CNET editors round up their most anticipated MP3 players for spring 2009.
Price: $60 for 2GB
The outlook: The Ibiza Trainer is not the first MP3 player to include fitness-friendly extras such as a built-in heart rate monitor, a pedometer, and a calorie counter...and it won't be the last. But there are precious few of these devices sporting this many workout-worthy features, so we always welcome another one. Gym rats should be pleased.
Rather than a main menu with text or icons representing the various modes, the Iriver P7's home screen is laid out like a magazine, with a thumbnail of the last item played or viewed acting as the jumping-off point.
The outlook: The Memorex TouchMP isn't exactly an eagerly-awaited product, but we're excited to see a touch-screen MP3 player in the sub-$100 price bracket. The TouchMP will support MP3, WMA, and WAV audio playback and boasts a 2.8-inch QVGA display, FM radio, voice recorder, video player (WMV, MPEG-4, AVI in MP4 format), Audible audiobook and podcast support, and a microSD expansion slot.
The outlook: Building on the success of the Samsung P2, the P3 adds refinements such as Haptic touch-screen feedback, a built-in speaker, aluminum construction, and an "EmoTure" graphic interface that emphasizes personalization. Existing features from the Samsung P2, such as stereo Bluetooth, wide-screen video formatting, FM radio, voice recording, and fantastic audio quality will also be included. Pricing and capacity should be competitive with the Apple iPod Touch.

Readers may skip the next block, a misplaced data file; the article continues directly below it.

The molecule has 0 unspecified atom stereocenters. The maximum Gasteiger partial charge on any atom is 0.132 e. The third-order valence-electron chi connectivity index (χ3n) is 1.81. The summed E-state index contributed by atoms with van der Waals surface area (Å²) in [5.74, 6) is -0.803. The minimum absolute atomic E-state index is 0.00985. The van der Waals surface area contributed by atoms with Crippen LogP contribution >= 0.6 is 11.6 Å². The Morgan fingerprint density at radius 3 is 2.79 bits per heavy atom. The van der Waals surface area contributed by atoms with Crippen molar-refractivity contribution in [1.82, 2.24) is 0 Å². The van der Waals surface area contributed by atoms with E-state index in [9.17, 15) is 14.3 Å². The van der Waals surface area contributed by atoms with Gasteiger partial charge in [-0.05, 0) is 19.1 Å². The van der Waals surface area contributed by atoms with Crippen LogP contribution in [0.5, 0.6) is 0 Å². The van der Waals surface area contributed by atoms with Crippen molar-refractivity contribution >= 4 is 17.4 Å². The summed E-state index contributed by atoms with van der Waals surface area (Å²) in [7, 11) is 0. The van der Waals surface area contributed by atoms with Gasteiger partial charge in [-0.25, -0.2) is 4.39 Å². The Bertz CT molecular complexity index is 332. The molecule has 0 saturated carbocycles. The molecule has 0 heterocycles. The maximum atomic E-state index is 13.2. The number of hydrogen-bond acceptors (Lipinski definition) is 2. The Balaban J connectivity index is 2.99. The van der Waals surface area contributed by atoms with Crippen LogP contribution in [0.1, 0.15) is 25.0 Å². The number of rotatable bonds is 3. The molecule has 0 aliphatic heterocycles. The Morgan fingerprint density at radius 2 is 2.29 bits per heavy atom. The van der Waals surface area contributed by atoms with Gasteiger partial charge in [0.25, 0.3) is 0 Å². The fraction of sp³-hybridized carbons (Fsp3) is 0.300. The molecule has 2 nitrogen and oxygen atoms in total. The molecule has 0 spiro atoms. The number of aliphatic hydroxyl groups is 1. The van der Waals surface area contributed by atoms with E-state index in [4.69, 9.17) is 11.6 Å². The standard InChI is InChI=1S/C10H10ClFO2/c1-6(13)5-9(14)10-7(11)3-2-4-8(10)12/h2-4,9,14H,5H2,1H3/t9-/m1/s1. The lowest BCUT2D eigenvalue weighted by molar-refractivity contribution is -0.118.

The outlook: The Sansa SlotRadio Player is unlike any other MP3 player, and it likely won't attract MP3 veterans. It's hard to say how this device will do on the market, but Top 40 radio fans will probably find some appeal; it's just like having a DJ select all your music for you.
The outlook: The X-Series Walkman is Sony's first touch-screen MP3 player and it is poised to be a serious contender to the Apple iPod Touch. The device supports audio, video, photo, radio, and Wi-Fi Web-browsing capabilities. For the clincher, Sony is also throwing in active noise-canceling headphones to provide a pristine mobile listening experience.
The outlook: The Sony W-Series Walkman is an MP3 rolled into an (arguably) attractive pair of headphones. The premise alone fills a unique niche for active, budget-conscious users looking for a no-frills, no-cable design. The W-Series uses track control buttons built directly into the earpiece and a Zappin feature that lets you browse through tracks by playing a snippet of the chorus of each song. The W-Series supports MP3, AAC, and WMA files, and has a rated battery life of 12 hours.